To encourage the ripe fruit to fall, Grandpa used a long wooden pole with an iron hook at the top to catch a branch and shake the fruit loose from the trees. Then the rest of us would crawl along, wearing knee pads that grandma had sewn into our overalls and gather the plums into metal buckets. We dumped the buckets of plums into long wooden trays, where the purple little plums were soon sun-dried into rich, brown prunes.
|Maria Carmela, Tony Curci|
and Tony DiNapoli
On each of these walks, Grandpa would stoop down and pick up a handful of soil, letting it sift slowly and lovingly through his strong work-callused hands. Then with pride and conviction he would invariably say: "If you take good care of the land, the land will take good care of you."
As dark came on the ranch, we'd all gather together on the cool, quiet verandah of the front porch. Grandpa would settle comfortably into his rocker,under the dim glow of a flickering moth-covered light bulb, and there he'd read the latest war news in his newspaper. Grandma sat nearby on the porch swing, swaying and saying her perpetual rosary. The quiet squeak of grandma's swing and the low mumbling of her prayers could be heard long into the night.
The stillness of the quiet ranch house painfully reflected the absence of the five robust young men. This was the hardest part of the day for Grandma; the silence of the empty house was a painful reminder that her sons were far, far away, fighting for their country.
On Sunday morning, after church, Grandma was back out on the porch, again, repeating her rosary before going into the kitchen to start cooking. Then she and grandpa sat at the kitchen table, counting out ration slips for the week ahead and what little cash there was to pay the bills. Once they were finished, Grandma always took a portion of her money and put it in to an old sugar crock, placing it high on the kitchen shelf. I often asked her what the money in the jar was for, but he would only say, "A very special favor."
Well, the war finally ended, and all five of Grandma's sons came home remarkably safe and sound. After a while, Grandma and Grandpa retired, and the family farm became part of a modern expressway.
|Cookie with Maria Carmela's ex-voto|
The magnificent stained-glass depicted the Holy Mother and child. Like an exquisite jewel, it reflected the glory of the very first Christmas. As I studied every detail of its fine workmanship, I found, to my utter amazement, a small plaque at the base of the window that read, "For a favor received—donated in 1945 by Maria Carmela Curci-DiNapoli." I couldn't believe my eyes. I was reading Grandma's very words! Every day, as Grandma had said her prayers for her soldier-sons, she'd also put whatever money she could scrape together into her sacred sugar crock to pay for the window. I had always thought grandma was saving the money to buy herself some much needed new clothes, but in all those years she never wore a new garment or new shoes, and now I know why.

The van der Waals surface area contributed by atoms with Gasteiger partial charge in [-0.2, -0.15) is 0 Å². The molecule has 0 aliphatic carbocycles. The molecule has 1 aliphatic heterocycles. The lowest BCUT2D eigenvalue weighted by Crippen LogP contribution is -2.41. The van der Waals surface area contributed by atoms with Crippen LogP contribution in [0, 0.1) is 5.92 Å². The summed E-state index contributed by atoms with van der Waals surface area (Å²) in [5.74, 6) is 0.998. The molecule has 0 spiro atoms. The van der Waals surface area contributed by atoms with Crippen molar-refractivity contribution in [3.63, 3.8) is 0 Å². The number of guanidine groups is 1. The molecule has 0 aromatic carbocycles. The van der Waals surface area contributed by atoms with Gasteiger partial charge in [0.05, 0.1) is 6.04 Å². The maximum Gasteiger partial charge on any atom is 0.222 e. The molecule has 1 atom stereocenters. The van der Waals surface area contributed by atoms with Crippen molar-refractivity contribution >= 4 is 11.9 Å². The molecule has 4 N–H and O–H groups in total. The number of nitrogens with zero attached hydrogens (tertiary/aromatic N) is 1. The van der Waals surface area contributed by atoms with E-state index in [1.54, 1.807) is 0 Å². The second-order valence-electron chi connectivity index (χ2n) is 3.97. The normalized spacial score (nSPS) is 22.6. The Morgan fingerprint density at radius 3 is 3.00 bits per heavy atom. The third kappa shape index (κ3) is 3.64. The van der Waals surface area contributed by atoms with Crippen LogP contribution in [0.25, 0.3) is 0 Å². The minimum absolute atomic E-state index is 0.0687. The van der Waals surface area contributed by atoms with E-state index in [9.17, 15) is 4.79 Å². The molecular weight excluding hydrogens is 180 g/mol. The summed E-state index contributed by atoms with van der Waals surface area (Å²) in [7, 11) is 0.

Her quiet donation of this window had been her way of saying thank you to the Holy Mother Mary for sparing the lives of her beloved five sons.
Through the generations, the family had lost track of the window's existence. Finding it now at Christmas time, more than half a century later, not only brought back a flood of precious memories, but also it made me a believer in small but beautiful miracles.
November 20, 2015
Rob and Enza preserving their heritage
Photos courtesy of Enza Agliata
By Enza Agliata
In 1975, my grandparents, father, and uncle immigrated to America, a foreign place where they were expected to assimilate and learn the American way of life. They settled in Brooklyn, New York. Their new home was over 4,500 miles away from Sicily; however, their customs and culture would not die. These traditions have been in my family for generations. Forty years later, we are still practicing and preserving these precious traditions. One of my favorite’s is jarring homemade tomato sauce.
|The ladies prepare the tomatoes|
Jarring tomatoes is a multi-day affair; especially, when you’re jarring 30 bushels! We jar our crushed tomatoes on the first day. At the crack of dawn, my nonna and nonnu are already at my house preparing. At the sound of their arrival, my sisters and I know it’s time to start washing the tomatoes while the men lift and set up all the heavy equipment. After rinsing the tomatoes with water and draining them, we put the tomatoes into a boiling cauldron of water. After the tomatoes are done boiling, the most fun part of the process begins, crushing the tomatoes!
|Filling the cauldron|
We all take turns crushing the tomatoes through the tomato-milling machine. It is so tempting to taste the freshly crushed sauce; you can even smell the freshness of the tomatoes from the house! We pour the boiling hot sauce into mason jars with nothing but fresh basil from my nonnu’s garden. The mason jars are sealed tight and we boil them one more time. This is the longest part of the process. All those who help throughout the day get to enjoy the fruits of their labor when my mom prepares the freshly made sauce for dinner. There is nothing more rewarding then to taste how rich and delicious the sauce is. Fortunately, we get to savor the wonderful taste every Sunday for the whole year!
|Rob carefully removes the boiled tomatoes|
Day two begins just as early as the first. Only today we are doing things a little different; we are jarring whole tomatoes (pomodori palati). After we clean and boil the tomatoes, we peel off their skin instead of crushing them. We jar these tomatoes whole, seal them, and boil them in the jar just as we boiled the crushed tomatoes. The pomodori palati are used for special dishes like muscles with marinara sauce.
|Everyone takes turns crushing them|